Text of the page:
Raf Simons is one of the most influential designers alive, with an archive of work dating back to 1995, when he started his namesake label. Along with Rick Owens, Rei Kawakubo of Comme des Garçons, and Helmut Lang, his pieces are some of the most collectible in contemporary fashion. Acquiring some of his most acclaimed pieces requires a significant amount of digging and / or money, but a new webstore will spare you for the former if you're willing to part with the latter.
C'est Chaud, which translates to "it's hot" in French, is a new site launched by Lee Young Kyoon to hawk a nontrivial amount of archival Raf. Kyoon's assemblage dates back to the monumental 2001 "Riot! Riot! Riot!" collection and continues up to as recently as the 2018-2019 "Replicants" collection. But a word of warning: If money is an object, this is not the shop for you.
Prices aren't even listed, and it'll take a formal inquiry to find out how much the goods will cost. But to give you an idea, a distressed vest from FW16 sold for $1,900 — and that's far from one of the rarest items.
Grails on grails — Amongst the offerings is the hybrid trench coat / bomber from the runway show for the aforementioned "Riot! Riot! Riot!" collection. Nearly 20 years old, it's just as a wearable today and would become an instant wardrobe highlight for anyone with the sizable funds needed to purchase it. It may not be the camo bomber — which is probably the most iconic Raf piece of all and once sold for $47,000 — but it's a radical piece that somehow feels even better suited to today's landscape. Also available from the same collection is the patched crewneck sweater.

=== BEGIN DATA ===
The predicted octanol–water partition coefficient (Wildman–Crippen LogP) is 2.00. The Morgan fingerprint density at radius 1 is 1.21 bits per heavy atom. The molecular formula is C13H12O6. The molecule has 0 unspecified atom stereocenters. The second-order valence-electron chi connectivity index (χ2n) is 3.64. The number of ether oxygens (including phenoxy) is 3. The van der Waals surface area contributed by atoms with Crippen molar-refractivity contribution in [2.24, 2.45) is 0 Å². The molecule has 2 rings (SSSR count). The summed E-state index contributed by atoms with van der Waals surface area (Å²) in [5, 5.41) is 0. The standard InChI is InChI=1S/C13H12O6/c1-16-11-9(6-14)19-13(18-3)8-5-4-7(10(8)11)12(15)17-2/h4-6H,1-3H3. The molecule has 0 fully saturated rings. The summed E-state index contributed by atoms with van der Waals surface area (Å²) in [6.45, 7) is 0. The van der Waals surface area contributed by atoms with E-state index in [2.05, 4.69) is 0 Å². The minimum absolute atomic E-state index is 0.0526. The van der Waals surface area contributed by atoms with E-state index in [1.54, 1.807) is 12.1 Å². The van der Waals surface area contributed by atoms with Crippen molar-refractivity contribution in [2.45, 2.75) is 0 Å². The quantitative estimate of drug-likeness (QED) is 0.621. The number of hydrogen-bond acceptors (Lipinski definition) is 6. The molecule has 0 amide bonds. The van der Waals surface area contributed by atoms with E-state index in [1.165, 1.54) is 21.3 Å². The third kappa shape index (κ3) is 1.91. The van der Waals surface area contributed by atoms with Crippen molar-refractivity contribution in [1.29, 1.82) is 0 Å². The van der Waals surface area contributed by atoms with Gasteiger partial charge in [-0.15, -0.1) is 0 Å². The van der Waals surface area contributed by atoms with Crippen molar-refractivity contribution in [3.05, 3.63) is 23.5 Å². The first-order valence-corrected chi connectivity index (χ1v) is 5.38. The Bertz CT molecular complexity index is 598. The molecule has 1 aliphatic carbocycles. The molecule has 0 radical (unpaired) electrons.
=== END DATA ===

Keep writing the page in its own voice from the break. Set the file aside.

Other pieces include the "Poltergeist" and "Dazzle Ships" parkas, three "Exiles" T-shirts from FW04, and the paisley hoodie that predates the luxury space's wide embrace of streetwear staples. More recent items include a pair of Joy Division lanterns from a few years back that can fetch thousands of dollars and feature the iconic cover art designed by Peter Saville for the album Unknown Pleasures.
Even if purchasing any of the archival pieces is nothing but a fantasy, it's still worth perusing C'est Chaud as an exercise in history. It's not often that you see this many memorable and culture-shaping pieces in one place. It's even rarer they're actually for sale.